noun, plural Ad·i·ron·dacks, (especially collectively) Ad·i·ron·dack.
Origin of Adirondack
Examples from the Web for adirondack
Sparkling with 7,500 lights, the two-ton Adirondack was larger than any ever used before.
Chief interests: Music and friends in the winter; Adirondack trails in the summer.The Best Short Stories of 1920|Various
He had, in the days of long ago, fished in the Adirondack wildernesses.Darkness and Dawn|George Allan England
The sun, over the Adirondack foot-hills, hung above bands of smouldering cloud.The Firing Line|Robert W. Chambers
On this account the people in the Adirondack region call it the "Swamp Angel."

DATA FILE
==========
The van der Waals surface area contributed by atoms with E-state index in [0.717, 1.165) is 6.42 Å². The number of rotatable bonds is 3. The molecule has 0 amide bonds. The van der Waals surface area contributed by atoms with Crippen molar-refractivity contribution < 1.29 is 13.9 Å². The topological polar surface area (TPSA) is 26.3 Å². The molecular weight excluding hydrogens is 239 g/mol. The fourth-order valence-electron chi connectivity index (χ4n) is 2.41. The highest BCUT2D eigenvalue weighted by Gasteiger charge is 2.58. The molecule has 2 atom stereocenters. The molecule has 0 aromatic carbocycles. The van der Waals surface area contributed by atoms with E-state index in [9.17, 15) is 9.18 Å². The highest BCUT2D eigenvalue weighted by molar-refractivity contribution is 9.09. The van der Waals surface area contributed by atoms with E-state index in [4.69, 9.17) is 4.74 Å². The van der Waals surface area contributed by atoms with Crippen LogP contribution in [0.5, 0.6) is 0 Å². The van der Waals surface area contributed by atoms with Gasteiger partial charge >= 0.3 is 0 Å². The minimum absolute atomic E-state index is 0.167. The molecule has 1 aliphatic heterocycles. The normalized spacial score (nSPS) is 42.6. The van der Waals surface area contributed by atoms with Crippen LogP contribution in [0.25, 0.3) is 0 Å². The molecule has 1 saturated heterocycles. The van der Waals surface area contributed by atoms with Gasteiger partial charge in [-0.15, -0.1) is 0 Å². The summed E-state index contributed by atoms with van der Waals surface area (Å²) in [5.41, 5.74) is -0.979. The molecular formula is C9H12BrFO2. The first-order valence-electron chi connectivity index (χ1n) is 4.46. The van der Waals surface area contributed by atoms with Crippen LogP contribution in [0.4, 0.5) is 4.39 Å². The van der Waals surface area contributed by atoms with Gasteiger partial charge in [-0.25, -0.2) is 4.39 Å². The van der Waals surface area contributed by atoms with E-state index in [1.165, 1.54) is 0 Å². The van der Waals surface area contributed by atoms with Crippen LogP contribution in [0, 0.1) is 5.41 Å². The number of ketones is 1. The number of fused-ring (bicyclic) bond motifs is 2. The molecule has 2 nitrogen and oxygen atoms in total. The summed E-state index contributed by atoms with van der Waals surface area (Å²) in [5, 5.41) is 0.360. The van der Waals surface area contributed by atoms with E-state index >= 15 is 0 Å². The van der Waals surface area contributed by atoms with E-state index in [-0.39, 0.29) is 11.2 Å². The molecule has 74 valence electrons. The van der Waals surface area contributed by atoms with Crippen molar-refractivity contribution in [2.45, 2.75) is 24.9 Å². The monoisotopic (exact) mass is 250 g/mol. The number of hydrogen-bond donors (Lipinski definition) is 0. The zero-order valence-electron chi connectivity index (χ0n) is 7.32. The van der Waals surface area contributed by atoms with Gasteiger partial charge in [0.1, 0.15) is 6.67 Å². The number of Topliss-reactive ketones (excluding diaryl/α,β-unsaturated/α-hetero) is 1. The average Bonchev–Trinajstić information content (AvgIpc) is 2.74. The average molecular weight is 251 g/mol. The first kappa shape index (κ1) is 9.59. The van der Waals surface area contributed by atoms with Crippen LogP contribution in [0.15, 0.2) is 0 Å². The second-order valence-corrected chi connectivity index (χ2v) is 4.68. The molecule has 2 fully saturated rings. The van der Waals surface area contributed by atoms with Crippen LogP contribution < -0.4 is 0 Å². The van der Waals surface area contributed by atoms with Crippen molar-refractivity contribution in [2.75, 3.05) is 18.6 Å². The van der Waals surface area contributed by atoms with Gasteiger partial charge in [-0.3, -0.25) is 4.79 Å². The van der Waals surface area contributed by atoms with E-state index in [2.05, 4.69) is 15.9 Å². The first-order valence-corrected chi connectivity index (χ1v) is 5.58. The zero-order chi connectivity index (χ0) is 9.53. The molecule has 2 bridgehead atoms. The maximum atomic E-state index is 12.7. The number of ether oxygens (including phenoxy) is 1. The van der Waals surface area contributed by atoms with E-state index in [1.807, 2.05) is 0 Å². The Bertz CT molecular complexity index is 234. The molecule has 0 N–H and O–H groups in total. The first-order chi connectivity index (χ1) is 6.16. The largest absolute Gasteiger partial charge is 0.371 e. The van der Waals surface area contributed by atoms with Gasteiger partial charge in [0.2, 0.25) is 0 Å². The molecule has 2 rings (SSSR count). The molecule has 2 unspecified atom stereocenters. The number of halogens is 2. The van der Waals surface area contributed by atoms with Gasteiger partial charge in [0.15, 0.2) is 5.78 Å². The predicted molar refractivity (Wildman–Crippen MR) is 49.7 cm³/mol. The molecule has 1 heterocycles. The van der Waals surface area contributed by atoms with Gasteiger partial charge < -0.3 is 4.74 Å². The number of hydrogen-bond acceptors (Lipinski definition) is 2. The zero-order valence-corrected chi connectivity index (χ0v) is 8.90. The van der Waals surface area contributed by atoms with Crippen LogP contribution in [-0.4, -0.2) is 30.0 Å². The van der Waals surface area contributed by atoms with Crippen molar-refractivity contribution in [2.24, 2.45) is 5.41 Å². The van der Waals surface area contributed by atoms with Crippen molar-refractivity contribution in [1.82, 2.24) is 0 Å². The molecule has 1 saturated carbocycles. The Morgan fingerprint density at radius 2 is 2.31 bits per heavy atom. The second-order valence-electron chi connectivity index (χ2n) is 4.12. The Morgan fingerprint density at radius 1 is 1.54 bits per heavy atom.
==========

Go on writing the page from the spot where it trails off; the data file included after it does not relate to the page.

I used a rod of this description for several summers both in Adirondack and western waters.Woodcraft and Camping|George Washington Sears (Nessmuk)
type of lawn or deck chair (Adirondack chair is attested from 1906), said to have been designed in 1903 by Thomas Lee, owner of the Westport Mountain Spring, a resort in the Adirondack region of New York State, and commercially manufactured the following year, but said originally to have been called Westport chair after the town where it was first made. Adirondack Mountains is a back-formation from Adirondacks, treated as a plural noun but really from Mohawk (Iroquoian) adiro:daks "tree-eaters," a name applied to neighboring Algonquian tribes, in which the -s is an imperfective affix.
Mountain range in northeastern New York state.